I never imagined that I would be such a fan of the Olympics. I can’t stop looking at any of the disciplines. I feel like he made us come together as if it were the World Cup and introduced the language of Olympic sport into our daily talks. In addition, the parade of athletes that we are proud of has provided us with a cataract of emotions. On this occasion, not only for the satisfaction of feeling represented as a nation, but also because it moves so much collective and individual effort and all the sacrifices they have made to be there.
It is inevitable that we think about the claims of athletes last year and their inability to train due to restrictions. I wonder: was it okay that those who were supposed to represent our country in the Olympics could not train for so long, even applying the appropriate protocols? Today they are required and we are all aware of their performance, but I think it is important not to lose sight that it has been very difficult for them.
On the other hand, outside of the anecdotal of the daily competition, what excites me most about this latest edition is the way in which the new generations are reaffirmed. I was moved to see Tom Daley, exultant after winning the gold medal for Great Britain in synchronized swimming, saying: “I feel very empowered because when I was younger I thought I was never going to achieve anything because I was the way I was.” Such an act of pride gives me great satisfaction in this context because it is an immense political position. And this does not end here, these games show deep social changes that the world is experiencing; one of them was the participation of Quinn, the first non-binary person to compete in the Olympics. Now I look forward to the debut of Laurel Hubbard, the first trans athlete to compete after the International Olympic Committee changed its rules and allowed participants like her to enter, as long as their testosterone levels are below the preset limit.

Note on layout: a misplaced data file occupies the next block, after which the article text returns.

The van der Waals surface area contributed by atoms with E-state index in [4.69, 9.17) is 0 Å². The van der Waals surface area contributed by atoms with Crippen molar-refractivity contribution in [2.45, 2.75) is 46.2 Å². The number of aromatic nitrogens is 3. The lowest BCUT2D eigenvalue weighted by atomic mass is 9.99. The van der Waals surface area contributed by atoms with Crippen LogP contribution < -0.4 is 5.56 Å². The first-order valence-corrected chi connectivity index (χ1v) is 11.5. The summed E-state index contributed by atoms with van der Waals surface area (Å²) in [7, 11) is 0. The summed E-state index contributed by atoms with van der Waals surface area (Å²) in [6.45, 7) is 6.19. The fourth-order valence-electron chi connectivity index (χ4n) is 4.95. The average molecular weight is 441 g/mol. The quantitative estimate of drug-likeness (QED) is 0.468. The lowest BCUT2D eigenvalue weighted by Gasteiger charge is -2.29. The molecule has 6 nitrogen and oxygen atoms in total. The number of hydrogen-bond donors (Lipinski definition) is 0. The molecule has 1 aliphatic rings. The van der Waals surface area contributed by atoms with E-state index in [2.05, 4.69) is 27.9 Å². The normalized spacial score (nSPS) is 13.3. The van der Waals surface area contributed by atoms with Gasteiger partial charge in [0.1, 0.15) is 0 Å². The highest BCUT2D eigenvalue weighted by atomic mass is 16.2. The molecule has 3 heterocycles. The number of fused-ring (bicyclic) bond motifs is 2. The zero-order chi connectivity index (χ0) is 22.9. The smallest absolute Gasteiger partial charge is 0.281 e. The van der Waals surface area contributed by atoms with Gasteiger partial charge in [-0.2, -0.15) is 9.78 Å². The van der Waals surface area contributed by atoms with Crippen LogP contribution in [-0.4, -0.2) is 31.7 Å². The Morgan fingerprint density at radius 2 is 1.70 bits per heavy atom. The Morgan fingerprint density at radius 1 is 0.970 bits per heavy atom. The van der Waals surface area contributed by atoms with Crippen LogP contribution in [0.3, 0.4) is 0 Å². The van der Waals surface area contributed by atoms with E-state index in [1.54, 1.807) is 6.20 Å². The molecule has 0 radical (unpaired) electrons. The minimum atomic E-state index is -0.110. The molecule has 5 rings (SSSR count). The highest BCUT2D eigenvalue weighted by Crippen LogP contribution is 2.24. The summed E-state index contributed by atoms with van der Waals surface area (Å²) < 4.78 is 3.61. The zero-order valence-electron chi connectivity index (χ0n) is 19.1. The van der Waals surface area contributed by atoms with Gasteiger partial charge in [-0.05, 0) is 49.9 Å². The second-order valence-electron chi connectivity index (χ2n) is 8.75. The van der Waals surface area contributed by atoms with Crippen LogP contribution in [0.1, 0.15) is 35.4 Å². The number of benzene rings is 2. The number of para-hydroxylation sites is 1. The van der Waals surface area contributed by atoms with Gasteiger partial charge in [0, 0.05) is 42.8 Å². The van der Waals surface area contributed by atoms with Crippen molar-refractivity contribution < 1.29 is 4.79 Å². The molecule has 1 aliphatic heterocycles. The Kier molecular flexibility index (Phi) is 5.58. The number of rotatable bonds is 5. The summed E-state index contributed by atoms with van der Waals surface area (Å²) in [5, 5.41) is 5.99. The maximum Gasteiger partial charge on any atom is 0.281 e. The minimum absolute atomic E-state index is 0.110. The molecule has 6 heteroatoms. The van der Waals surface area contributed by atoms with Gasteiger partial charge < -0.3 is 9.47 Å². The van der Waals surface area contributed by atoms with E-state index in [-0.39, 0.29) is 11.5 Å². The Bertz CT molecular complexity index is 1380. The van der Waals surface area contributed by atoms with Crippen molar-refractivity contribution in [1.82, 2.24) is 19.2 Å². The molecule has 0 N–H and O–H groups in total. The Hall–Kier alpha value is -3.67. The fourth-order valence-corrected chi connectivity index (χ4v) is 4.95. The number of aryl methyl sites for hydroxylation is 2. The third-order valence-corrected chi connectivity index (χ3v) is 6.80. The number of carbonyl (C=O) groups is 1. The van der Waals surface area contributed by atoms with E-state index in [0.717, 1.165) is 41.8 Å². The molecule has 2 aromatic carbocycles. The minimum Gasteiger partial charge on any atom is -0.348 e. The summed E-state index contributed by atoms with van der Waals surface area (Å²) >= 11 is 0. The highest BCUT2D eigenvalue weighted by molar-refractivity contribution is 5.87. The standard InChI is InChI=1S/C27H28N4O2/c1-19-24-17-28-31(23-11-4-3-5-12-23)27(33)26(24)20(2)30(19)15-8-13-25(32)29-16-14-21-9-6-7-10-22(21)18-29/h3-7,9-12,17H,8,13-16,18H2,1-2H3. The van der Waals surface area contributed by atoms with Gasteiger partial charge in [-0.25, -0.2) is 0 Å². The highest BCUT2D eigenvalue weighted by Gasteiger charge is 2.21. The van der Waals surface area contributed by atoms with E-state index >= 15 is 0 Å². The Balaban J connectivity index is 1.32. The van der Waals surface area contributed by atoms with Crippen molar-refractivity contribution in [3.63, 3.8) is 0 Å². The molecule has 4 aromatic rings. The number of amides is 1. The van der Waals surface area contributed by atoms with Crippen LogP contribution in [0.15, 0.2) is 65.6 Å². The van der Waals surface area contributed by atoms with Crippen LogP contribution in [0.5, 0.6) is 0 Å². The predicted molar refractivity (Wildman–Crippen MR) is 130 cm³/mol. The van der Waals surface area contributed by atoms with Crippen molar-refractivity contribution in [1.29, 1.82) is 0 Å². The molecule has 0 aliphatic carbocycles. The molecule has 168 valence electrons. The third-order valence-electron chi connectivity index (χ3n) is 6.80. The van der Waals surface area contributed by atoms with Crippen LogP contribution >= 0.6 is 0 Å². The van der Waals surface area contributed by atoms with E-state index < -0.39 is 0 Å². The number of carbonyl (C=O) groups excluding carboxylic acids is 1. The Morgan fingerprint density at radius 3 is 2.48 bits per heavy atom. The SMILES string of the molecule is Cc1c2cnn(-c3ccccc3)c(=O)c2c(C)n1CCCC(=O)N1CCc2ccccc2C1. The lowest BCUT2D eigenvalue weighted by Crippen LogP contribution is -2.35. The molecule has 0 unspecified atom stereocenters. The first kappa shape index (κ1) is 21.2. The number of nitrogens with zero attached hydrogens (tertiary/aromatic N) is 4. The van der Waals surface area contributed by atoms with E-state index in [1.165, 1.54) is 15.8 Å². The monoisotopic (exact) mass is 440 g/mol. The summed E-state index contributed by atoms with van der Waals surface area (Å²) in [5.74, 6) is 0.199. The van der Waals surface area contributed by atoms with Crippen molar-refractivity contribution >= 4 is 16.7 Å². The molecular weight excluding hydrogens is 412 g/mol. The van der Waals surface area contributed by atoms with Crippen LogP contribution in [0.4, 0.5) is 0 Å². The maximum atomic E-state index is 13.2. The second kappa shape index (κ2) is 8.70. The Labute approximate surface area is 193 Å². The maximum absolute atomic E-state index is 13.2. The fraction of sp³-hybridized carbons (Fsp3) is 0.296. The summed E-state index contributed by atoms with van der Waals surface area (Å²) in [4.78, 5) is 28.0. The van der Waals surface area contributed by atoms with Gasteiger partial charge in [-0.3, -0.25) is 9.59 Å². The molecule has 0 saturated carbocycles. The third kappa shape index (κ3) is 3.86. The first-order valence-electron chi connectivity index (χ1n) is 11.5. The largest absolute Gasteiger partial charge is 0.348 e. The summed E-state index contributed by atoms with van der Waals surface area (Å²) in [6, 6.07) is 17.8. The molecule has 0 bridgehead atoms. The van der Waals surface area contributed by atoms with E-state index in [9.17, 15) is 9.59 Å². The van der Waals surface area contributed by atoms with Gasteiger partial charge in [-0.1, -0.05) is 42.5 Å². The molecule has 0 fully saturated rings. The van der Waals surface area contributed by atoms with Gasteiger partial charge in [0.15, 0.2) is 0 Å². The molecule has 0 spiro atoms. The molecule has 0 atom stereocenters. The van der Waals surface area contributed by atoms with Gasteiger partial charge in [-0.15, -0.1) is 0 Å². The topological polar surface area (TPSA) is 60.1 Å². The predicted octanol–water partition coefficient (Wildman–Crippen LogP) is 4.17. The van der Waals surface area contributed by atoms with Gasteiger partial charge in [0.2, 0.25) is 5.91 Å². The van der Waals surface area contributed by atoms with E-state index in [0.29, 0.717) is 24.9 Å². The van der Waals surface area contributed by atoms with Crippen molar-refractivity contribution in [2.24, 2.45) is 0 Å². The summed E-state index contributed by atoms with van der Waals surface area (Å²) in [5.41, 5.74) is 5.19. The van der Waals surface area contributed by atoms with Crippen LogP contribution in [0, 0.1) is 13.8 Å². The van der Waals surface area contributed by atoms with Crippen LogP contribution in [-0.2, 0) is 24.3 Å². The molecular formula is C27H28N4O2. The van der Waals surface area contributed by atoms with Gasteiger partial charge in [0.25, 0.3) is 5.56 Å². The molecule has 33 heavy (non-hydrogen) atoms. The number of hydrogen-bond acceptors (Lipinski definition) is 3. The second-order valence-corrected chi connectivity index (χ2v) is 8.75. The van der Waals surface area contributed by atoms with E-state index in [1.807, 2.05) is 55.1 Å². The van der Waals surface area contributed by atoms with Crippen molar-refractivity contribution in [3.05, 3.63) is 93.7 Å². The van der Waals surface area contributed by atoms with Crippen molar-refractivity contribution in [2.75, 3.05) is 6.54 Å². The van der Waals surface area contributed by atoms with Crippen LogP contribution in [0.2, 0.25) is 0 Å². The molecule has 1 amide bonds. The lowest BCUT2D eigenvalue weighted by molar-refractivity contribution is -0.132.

Something important is happening in these Olympics, yes, but sexism remains strong, despite the advances of feminism worldwide and the urgent need for changes in the regulations for various disciplines. Modifications that do not influence the athletic performance of athletes. I am referring, for example, to the fine that Norwegian beach handball players received for not respecting the dress code and going out to play in shorts against Spain. Fortunately, the news of the sanction raised all kinds of criticism and solidarity with the athletes, to the point that the singer Pink offered to pay the financial fine imposed on the athletes. In a similar scenario, the German gymnasts left the traditional mesh behind and went out to compete in full suits in total repudiation against the sexualization of the athletes of this discipline.
This is a debate that has been going on for years in sport. Sexualization not only works on the social level but also operates from the regulations: the regulations of the International Handball Federation require female athletes to wear a bikini with a tight grip and a raised cut over the upper leg, and It also clarifies that the width of the side must be ten centimeters, while men must wear shorts. Just as female athletes were fined for breaking the rules, shouldn’t the FIH be fined for sexist?
This controversy brought an anecdote from the 2016 Olympics in Rio. It was the match between Germany and Egypt, in which a photograph perfectly captured two women forced to dress according to the mandate of men: one, with her body completely covered except for her face and the other, displaying hers.
It is time to think about the future of those who practice sports without making a difference and start recording those aspects that have nothing to do with sportsmanship but with continuing to replicate paradigms of retrograde and discriminating traditions. It is not something serious to have to modify the regulations and statutes: a sport is not sustained by its rules, but because those who practice it enjoy doing it. After all, to make a revolution it is always necessary to shake a few foundations.